Do you have other questions about LinkedIn? Let us know by leaving a comment, or contact Advisology to have us do custom LinkedIn training for your organization.

I Hate to Break The News: Effective Marketing is Hard. And Costs Money.

I am honored to present today’s guest post from Tom Snyder.  Tom Snyder, is founder, president and CEO of Trivera, a seventeen year old strategic marketing and communications firm that has embraced the web from the very beginning. Tom oversees the day to day operations of the firm, and lives in suburban Milwaukee, Wisconsin with his wife Marjie and their two dogs. When Tom isn’t busy making his clients look like marketing rock stars, he’s also a wine snob, music junkie, Ex-Milwaukee Radio Guy, HDTV expert, political wonk, hopeless romantic and author of “The Complete Idiot’s Mini Guide to Realtime Marketing with Foursquare,” from Penguin Books.

smdeadendBroadcast advertising: DEAD!  Print advertising: DEAD! Direct Marketing: DEAD! Trade Shows: DEAD! Web sites: DEAD! Email Marketing: DEAD!  Long Live Social Media!!!!!

A lot of folks have been regarding me as a go-to source for Social Media marketing for several years. My marketing firm, Trivera, produced Social Media University, the first major Social Media conference in Milwaukee in 2009 (we picked Phil Gerbyshak as one of our professors).

So what I’m about to say may surprise you.

If I see one more expert blog about the demise of any traditional marketing vehicle at the hands of the next new shiny Social Media object, I just may vomit.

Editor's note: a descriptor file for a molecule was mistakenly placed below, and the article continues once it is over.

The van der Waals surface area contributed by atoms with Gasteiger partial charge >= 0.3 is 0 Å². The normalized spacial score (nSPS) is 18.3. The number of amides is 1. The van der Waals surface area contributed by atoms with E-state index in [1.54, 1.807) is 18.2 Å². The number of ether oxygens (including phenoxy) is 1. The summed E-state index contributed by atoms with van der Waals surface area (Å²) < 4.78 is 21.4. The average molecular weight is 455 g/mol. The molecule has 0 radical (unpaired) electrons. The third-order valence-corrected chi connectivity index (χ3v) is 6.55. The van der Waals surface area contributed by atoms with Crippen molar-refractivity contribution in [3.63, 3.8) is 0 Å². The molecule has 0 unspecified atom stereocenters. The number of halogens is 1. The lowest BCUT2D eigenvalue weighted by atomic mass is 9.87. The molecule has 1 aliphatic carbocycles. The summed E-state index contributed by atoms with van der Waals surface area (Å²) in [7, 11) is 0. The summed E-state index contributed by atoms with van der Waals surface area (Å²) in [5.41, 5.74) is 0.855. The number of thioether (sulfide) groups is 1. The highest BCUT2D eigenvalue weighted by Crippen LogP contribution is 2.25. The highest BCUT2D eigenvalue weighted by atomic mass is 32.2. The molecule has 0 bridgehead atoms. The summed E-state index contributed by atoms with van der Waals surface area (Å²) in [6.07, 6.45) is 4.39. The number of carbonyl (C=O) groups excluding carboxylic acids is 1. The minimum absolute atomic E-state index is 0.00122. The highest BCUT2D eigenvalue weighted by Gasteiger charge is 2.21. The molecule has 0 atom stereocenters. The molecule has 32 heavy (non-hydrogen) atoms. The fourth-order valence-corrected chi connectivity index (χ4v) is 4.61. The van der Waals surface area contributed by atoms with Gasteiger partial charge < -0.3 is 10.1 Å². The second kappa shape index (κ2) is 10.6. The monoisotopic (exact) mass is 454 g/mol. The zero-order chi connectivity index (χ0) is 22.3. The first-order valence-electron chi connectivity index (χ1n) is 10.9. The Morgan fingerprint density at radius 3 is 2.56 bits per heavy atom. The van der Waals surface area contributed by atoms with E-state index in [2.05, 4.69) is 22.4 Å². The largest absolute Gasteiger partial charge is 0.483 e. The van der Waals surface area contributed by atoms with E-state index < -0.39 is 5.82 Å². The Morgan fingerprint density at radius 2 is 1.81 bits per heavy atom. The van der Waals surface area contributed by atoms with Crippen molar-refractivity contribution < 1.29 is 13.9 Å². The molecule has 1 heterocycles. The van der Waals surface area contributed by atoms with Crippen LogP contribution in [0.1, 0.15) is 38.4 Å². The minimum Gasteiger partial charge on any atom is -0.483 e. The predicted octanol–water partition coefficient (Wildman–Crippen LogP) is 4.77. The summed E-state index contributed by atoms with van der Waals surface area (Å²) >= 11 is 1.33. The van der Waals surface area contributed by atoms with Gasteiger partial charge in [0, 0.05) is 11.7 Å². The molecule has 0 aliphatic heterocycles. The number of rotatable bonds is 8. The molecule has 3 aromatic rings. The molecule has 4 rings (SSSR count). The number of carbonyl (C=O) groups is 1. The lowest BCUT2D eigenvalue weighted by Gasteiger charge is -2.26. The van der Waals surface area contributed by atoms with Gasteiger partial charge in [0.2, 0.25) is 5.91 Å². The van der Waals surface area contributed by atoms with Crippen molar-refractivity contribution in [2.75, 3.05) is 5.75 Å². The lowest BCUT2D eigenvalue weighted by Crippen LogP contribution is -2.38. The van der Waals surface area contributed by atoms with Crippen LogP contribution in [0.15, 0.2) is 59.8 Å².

News Flash: NONE of them are dead, or even going away any time soon. And as much as some would like to believe that Social Media is the low cost silver bullet that will allow you to ignore other marketing vehicles, those people are kidding themselves.

Old time Marketers who have been around for awhile (i.e. since before SXSW), will tell you: New platforms don’t make it easier or cheaper to market your business. They never have and they never will.

Decades ago, there were marketers who hoped that this new fangled TV thing would be their savior, and they’d no longer need to use radio to reach their audience. The smart ones (and even the not-so-smart ones) soon realized that they needed to figure out how to strategically use BOTH to reach different market segments.

More recently came the promise that the web was going to eliminate both print and broadcast media. While some forged that path, others stubbornly refused to even pursue web-based marketing. But again, the most successful marketers figured out how to use all of them together. It cost more, but generated an even greater return.

Then came the marketers who rejoiced that email marketing would deliver them from the “high” cost of print and direct mail.  The wise ones found that successful digital campaigns, if done properly, could actually be even more expensive than the printed predecessors. But ironically, while even more expensive, those campaigns could still be more effective…and produce a greater ROI…when combined with direct marketing efforts using personalized URLs.